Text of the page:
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(Matt Cardy/Matt Cardy/Getty Images)
(Matt Cardy/Matt Cardy/Getty Images)

If you're feeling down, you're probably craving chocolate Add to ...

When you're feeling blue, do you have an urge for a bite of chocolate? Well, you're certainly not alone.

New research, published this week, reveals that people suffering from depressive symptoms tend to eat more chocolate than those in a happier frame of mind.

"Our study confirms long-held suspicions that eating chocolate is something that people do when they are feeling down," said the paper's co-author, Beatrice Golomb of the University of California, San Diego's school of medicine.

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The study participants - a total of 931 men and women - were asked how frequently they ate chocolate. The mood of each participant was assessed using a standardized psychological questionnaire. (People taking anti-depressant drugs were excluded from the study.)

Those who showed signs of moderate depression consumed an average of 8.4 servings of chocolate a month, compared with 5.4 servings for individuals relatively free of depressive symptoms, according to the findings published in the journal Archives of Internal Medicine.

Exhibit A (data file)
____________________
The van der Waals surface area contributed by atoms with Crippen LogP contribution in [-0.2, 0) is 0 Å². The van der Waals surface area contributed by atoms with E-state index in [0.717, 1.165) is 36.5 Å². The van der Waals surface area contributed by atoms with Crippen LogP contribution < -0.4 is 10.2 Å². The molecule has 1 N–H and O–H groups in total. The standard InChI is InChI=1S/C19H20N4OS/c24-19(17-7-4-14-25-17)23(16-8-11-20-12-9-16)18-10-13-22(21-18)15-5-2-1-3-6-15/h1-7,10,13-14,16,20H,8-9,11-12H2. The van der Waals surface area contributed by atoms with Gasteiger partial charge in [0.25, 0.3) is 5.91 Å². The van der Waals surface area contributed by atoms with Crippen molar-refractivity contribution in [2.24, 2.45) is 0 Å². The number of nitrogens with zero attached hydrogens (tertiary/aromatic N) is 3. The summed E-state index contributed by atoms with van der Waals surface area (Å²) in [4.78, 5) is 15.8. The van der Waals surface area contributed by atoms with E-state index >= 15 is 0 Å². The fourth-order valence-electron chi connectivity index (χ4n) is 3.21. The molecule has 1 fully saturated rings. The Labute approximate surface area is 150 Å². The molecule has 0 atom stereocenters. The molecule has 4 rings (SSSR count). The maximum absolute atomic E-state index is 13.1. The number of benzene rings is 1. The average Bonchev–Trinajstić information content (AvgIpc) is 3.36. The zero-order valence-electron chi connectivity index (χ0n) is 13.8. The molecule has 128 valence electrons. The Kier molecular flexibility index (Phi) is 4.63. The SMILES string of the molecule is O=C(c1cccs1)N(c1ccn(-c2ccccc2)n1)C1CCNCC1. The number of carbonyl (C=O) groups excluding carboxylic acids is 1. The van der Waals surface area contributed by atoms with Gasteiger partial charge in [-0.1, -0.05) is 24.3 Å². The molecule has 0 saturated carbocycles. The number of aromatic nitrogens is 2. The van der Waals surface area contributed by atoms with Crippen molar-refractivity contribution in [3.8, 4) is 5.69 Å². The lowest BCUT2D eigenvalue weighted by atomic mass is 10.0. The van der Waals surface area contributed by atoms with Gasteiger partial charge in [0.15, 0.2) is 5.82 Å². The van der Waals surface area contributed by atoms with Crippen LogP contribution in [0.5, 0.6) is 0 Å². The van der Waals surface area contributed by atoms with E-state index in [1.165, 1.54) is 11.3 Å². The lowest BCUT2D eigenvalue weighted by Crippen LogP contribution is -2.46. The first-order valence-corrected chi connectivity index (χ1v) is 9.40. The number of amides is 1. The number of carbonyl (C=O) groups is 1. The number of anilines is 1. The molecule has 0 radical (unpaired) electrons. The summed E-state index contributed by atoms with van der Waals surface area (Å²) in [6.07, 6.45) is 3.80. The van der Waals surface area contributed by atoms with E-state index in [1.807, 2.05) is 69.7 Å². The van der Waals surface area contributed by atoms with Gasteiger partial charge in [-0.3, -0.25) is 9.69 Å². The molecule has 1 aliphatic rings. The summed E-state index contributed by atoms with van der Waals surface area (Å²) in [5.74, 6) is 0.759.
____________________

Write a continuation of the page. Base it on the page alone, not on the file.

And those who appeared to be the grips a major depression gobbled down the most chocolate - 11.8 serving a month. (One serving equalled a small chocolate bar.)

The researchers looked at other dietary patterns, including the consumption of fats, carbohydrates and total calories. Only chocolate seemed to be clearly linked to depressive episodes.

However, the study was not designed to tease out the specific psychological effects of chocolate - if any. "We can't make any inferences about whether chocolate helps or hurts depression," Dr. Golomb said in an interview. "All we can say is that, over all, people who have more depressive symptoms eat more chocolate."

Even so, that didn't stop the researchers from speculating. In their paper, they suggest several different explanations. For instance, chocolate may be a mild mood booster - so depressed people are naturally drawn to it. Or consuming chocolate may somehow contribute to the mood disorder. One shortcoming of the study is that participants were not asked what type of chocolate they ate. Chocolate ingredients can vary greatly.

It's also possible that chocolate may act like a double-edged sword - similar to alcohol - "in which there is a short-term benefit and a long-term adverse effect," Dr. Golomb said. So it may provide depressed individuals with a fleeting lift and then drop them like a rock. Maybe thinking about the effect of the extra calories on the waistline is enough to put some people into a deeper funk.

 

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